NASA's uncrewed Artemis moon mission set to launch in February

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NASA's uncrewed Artemis 1 mission to the moon is on track to launch in February, the U.S. space agency said.

The Orion spacecraft was secured this week atop the powerful Space Launch System rocket at NASA's Kennedy Space Center in Florida, meaning the was entering its final phase of preparations.

For its flight next year, Orion will swing around the moon without astronauts on board.

It will be a critical test of the Artemis program, which aims to land astronauts on the moon by 2024 and establish a sustained there by 2028, part of the U.S. government's ambitious efforts to get people to Mars in the 2030s.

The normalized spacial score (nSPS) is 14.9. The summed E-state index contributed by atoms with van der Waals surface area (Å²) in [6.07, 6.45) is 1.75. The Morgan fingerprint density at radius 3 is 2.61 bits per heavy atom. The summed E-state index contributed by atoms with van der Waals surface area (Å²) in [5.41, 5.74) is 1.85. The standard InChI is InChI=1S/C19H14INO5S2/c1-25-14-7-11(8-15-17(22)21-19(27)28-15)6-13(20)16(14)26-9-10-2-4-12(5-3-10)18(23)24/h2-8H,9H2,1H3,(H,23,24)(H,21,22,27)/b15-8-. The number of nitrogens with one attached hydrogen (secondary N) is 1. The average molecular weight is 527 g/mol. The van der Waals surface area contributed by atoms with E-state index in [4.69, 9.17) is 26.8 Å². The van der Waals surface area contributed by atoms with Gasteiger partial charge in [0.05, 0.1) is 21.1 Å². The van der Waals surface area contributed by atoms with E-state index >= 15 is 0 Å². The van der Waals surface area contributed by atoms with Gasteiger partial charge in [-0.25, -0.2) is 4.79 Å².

Artemis has been hit by delays, and even top NASA officials have conceded that the targets will be difficult to meet.

A specific launch date for Artemis 1 will be set after "wet dress rehearsal," a test set for early next year in which the liquid propellants are filled into the massive next-generation rocket, which at 98 meters stands taller than the Statue of Liberty.

The United States remains the only country to have put humans on Earth's nearest neighbor. The last time was in December 1972 as part of the Apollo program.

The U.S. is looking over its shoulder at China, which is pressing ahead with a series of ambitious missions.

The country plans to complete its space station some time in 2022. And after several successful robotic moon missions it wants to send a crew in the next decade, according to reports.


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